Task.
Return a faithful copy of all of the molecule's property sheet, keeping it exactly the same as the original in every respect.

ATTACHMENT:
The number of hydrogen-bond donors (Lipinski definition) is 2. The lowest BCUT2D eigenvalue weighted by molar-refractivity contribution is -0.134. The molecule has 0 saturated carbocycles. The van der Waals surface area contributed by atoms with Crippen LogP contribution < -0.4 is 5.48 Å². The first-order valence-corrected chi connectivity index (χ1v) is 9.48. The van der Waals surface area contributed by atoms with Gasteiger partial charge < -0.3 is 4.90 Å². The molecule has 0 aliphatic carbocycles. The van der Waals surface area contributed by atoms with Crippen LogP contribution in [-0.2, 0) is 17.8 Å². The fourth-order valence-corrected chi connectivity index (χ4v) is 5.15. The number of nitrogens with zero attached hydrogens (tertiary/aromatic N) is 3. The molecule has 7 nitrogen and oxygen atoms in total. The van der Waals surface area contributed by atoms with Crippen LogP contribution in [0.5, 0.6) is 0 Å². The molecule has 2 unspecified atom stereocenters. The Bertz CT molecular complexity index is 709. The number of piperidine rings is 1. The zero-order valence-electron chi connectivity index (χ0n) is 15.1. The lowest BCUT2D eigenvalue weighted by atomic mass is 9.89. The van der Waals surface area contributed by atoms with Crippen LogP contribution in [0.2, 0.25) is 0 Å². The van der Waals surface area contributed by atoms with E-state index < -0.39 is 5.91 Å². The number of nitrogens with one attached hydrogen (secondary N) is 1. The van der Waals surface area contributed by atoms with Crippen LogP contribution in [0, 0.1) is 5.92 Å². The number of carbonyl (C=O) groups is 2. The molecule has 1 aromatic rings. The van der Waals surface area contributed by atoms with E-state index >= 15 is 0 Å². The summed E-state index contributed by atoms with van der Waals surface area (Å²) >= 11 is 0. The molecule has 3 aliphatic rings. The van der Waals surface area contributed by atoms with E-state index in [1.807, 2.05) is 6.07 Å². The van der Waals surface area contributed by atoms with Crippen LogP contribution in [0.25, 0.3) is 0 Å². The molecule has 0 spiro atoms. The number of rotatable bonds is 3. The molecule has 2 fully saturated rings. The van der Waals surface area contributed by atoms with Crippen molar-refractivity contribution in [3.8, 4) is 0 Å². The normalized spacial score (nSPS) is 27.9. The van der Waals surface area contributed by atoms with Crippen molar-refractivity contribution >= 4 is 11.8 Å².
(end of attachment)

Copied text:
The number of hydrogen-bond donors (Lipinski definition) is 2. The lowest BCUT2D eigenvalue weighted by molar-refractivity contribution is -0.134. The molecule has 0 saturated carbocycles. The van der Waals surface area contributed by atoms with Crippen LogP contribution < -0.4 is 5.48 Å². The first-order valence-corrected chi connectivity index (χ1v) is 9.48. The van der Waals surface area contributed by atoms with Gasteiger partial charge < -0.3 is 4.90 Å². The molecule has 0 aliphatic carbocycles. The van der Waals surface area contributed by atoms with Crippen LogP contribution in [-0.2, 0) is 17.8 Å². The fourth-order valence-corrected chi connectivity index (χ4v) is 5.15. The number of nitrogens with zero attached hydrogens (tertiary/aromatic N) is 3. The molecule has 7 nitrogen and oxygen atoms in total. The van der Waals surface area contributed by atoms with Crippen LogP contribution in [0.5, 0.6) is 0 Å². The molecule has 2 unspecified atom stereocenters. The Bertz CT molecular complexity index is 709. The number of piperidine rings is 1. The zero-order valence-electron chi connectivity index (χ0n) is 15.1. The lowest BCUT2D eigenvalue weighted by atomic mass is 9.89. The van der Waals surface area contributed by atoms with Crippen LogP contribution in [0.2, 0.25) is 0 Å². The van der Waals surface area contributed by atoms with E-state index < -0.39 is 5.91 Å². The number of nitrogens with one attached hydrogen (secondary N) is 1. The van der Waals surface area contributed by atoms with Crippen LogP contribution in [0, 0.1) is 5.92 Å². The number of carbonyl (C=O) groups is 2. The molecule has 1 aromatic rings. The van der Waals surface area contributed by atoms with E-state index >= 15 is 0 Å². The summed E-state index contributed by atoms with van der Waals surface area (Å²) >= 11 is 0. The molecule has 3 aliphatic rings. The van der Waals surface area contributed by atoms with E-state index in [1.807, 2.05) is 6.07 Å². The van der Waals surface area contributed by atoms with Crippen LogP contribution in [0.25, 0.3) is 0 Å². The molecule has 0 spiro atoms. The number of rotatable bonds is 3. The molecule has 2 fully saturated rings. The van der Waals surface area contributed by atoms with Crippen molar-refractivity contribution in [3.8, 4) is 0 Å². The normalized spacial score (nSPS) is 27.9. The van der Waals surface area contributed by atoms with Crippen molar-refractivity contribution >= 4 is 11.8 Å².